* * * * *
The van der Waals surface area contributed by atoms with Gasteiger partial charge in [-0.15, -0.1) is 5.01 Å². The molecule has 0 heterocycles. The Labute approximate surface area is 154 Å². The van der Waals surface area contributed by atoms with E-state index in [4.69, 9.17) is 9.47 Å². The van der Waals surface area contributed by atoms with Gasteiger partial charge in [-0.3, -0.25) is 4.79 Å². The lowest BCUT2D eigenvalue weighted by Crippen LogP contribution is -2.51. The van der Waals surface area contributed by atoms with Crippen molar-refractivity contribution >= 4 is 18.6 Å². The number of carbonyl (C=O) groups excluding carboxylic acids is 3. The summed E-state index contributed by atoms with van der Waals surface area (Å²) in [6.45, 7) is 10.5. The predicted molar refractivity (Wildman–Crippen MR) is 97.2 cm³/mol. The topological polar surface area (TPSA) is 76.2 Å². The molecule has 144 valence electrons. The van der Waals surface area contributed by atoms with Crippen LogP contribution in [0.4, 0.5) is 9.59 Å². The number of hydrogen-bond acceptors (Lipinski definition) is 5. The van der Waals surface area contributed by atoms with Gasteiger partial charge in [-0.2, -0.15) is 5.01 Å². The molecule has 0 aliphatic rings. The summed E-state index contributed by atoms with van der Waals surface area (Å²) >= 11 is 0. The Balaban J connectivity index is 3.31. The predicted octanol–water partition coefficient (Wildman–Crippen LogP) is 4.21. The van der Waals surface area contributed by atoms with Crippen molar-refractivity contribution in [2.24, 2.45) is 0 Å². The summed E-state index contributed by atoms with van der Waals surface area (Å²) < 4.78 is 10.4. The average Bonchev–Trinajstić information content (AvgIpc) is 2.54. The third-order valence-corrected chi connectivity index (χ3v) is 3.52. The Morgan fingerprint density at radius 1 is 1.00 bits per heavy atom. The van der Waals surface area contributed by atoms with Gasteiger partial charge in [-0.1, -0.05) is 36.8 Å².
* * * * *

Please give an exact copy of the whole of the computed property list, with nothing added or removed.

The van der Waals surface area contributed by atoms with Gasteiger partial charge in [-0.15, -0.1) is 5.01 Å². The molecule has 0 heterocycles. The Labute approximate surface area is 154 Å². The van der Waals surface area contributed by atoms with E-state index in [4.69, 9.17) is 9.47 Å². The van der Waals surface area contributed by atoms with Gasteiger partial charge in [-0.3, -0.25) is 4.79 Å². The lowest BCUT2D eigenvalue weighted by Crippen LogP contribution is -2.51. The van der Waals surface area contributed by atoms with Crippen molar-refractivity contribution >= 4 is 18.6 Å². The number of carbonyl (C=O) groups excluding carboxylic acids is 3. The summed E-state index contributed by atoms with van der Waals surface area (Å²) in [6.45, 7) is 10.5. The predicted molar refractivity (Wildman–Crippen MR) is 97.2 cm³/mol. The topological polar surface area (TPSA) is 76.2 Å². The molecule has 144 valence electrons. The van der Waals surface area contributed by atoms with Crippen LogP contribution in [0.4, 0.5) is 9.59 Å². The number of hydrogen-bond acceptors (Lipinski definition) is 5. The van der Waals surface area contributed by atoms with Gasteiger partial charge in [-0.2, -0.15) is 5.01 Å². The molecule has 0 aliphatic rings. The summed E-state index contributed by atoms with van der Waals surface area (Å²) >= 11 is 0. The Balaban J connectivity index is 3.31. The predicted octanol–water partition coefficient (Wildman–Crippen LogP) is 4.21. The van der Waals surface area contributed by atoms with Crippen molar-refractivity contribution in [2.24, 2.45) is 0 Å². The summed E-state index contributed by atoms with van der Waals surface area (Å²) < 4.78 is 10.4. The average Bonchev–Trinajstić information content (AvgIpc) is 2.54. The third-order valence-corrected chi connectivity index (χ3v) is 3.52. The Morgan fingerprint density at radius 1 is 1.00 bits per heavy atom. The van der Waals surface area contributed by atoms with Gasteiger partial charge in [-0.1, -0.05) is 36.8 Å².